b. The expeditious return requirement applies to a paying bank that determines not to pay a check. This requirement applies to a payable- through or a payable-at bank that is defined as a paying bank (see Sec. 229.2(z)) and that returns a check. This requirement begins when the payable-through or payable-at bank receives the check during forward collection, not when the payor returns the check to the payable-through or payable-at bank. Nevertheless, a check sent for payment or collection to a payable-through or payable-at bank is not considered to be drawn on that bank for purposes of the midnight deadline provision of U.C.C. 4- 301. (See discussion of Sec. 229.36(a).)
     c. The liability section of this subpart (Sec. 229.38) provides that a paying bank is not subject to both ``accountability'' for missing the midnight deadline under the U.C.C. and liability for missing the timeliness requirements of this regulation. Also, a paying bank is not responsible for failure to make expeditious return to a party that has breached a presentment warranty under U.C.C. 4-208, notwithstanding that the paying bank has returned the check. (See Commentary to Sec. 229.33(a).)
     10. U.C.C. provisions affected. This paragraph directly affects the following provisions of the U.C.C., and may affect other sections or provisions:
     a. Section 4-301(d), in that instead of returning a check through a clearinghouse or to the presenting bank, a paying bank may send a returned check to the depositary bank or to a returning bank.
     b. Section 4-301(a), in that time limits specified in that section may be affected by the additional requirement to make an expeditious return and in that settlement for returned checks is made under Sec. 229.31(c), not by revocation of settlement.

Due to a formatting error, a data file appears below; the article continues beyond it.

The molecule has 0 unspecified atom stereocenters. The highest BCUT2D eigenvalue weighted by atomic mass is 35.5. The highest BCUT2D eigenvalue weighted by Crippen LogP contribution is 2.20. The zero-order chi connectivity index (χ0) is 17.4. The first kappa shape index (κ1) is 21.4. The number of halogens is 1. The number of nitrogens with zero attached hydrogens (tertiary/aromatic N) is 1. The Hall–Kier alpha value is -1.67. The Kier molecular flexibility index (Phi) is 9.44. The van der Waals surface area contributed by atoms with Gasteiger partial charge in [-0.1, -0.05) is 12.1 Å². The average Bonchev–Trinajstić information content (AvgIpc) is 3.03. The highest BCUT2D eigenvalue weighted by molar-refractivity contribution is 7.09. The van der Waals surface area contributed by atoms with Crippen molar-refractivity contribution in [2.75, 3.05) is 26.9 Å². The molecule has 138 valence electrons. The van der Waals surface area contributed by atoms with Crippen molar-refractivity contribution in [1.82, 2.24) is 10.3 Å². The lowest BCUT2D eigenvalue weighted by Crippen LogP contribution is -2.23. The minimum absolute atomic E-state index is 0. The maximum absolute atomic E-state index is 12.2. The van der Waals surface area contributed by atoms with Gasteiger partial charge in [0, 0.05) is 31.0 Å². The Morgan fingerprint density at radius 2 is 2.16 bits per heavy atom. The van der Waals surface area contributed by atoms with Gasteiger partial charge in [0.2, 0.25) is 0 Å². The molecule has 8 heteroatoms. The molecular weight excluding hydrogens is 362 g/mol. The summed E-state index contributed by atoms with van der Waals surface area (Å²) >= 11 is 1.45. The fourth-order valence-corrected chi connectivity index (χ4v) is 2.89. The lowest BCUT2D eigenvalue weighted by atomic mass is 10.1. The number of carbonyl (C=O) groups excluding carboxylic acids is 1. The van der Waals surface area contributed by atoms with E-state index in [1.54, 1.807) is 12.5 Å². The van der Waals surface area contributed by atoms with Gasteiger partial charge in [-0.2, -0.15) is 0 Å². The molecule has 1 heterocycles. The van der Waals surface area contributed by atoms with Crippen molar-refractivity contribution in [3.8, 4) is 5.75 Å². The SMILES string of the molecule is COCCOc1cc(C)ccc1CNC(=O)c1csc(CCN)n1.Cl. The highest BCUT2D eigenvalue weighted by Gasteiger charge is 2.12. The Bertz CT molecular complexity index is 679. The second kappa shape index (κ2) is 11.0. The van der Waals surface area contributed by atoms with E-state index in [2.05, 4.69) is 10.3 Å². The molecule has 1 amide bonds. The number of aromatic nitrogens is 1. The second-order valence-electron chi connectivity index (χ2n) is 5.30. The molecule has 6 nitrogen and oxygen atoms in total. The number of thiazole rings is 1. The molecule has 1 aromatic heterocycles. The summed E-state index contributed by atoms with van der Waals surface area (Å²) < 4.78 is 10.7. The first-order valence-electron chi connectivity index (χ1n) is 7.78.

B. 229.30(b) Unidentifiable Depositary Bank

     1. In some cases, a paying bank will be unable to identify the depositary bank through the use of ordinary care and good faith. The Board expects that these cases will be unusual as skilled return clerks will readily identify the depositary bank from the depositary bank indorsement required under Sec. 229.35 and Appendix D. In cases where the paying bank is unable to identify the depositary bank, the paying bank may, in accordance with Sec. 229.30(a), send the returned check to a returning bank that agrees to handle the returned check for expeditious return to the depositary bank under Sec. 229.31(a). The returning bank may be better able to identify the depositary bank.
     2. In the alternative, the paying bank may send the check back up the path used for forward collection of the check. The presenting bank and prior collecting banks normally will be able to trace the collection path of the check through the use of their internal records in conjunction with the indorsements on the returned check. In these limited cases, the paying bank may send such a returned check to any bank that handled the check for forward collection, even if that bank does not agree to handle the returned check for expeditious return to the depositary bank under Sec. 229.31(a). A paying bank returning a check under this paragraph to a bank that has not agreed to handle the check expeditiously must advise that bank that it is unable to identify the depositary bank. This advice must be conspicuous, such as a stamp on each check for which the depositary bank is unknown if such checks are commingled with other returned checks, or, if such checks are sent in a separate cash letter, by one notice on the cash letter. This information will warn the bank that this check will require special research and handling in accordance with Sec. 229.31(b). The returned check may not be prepared for automated return. The return of a check to a bank that handled the check for forward collection is consistent with Sec. 229.35(b), which requires a bank handling a check to take up the check it is has not been paid.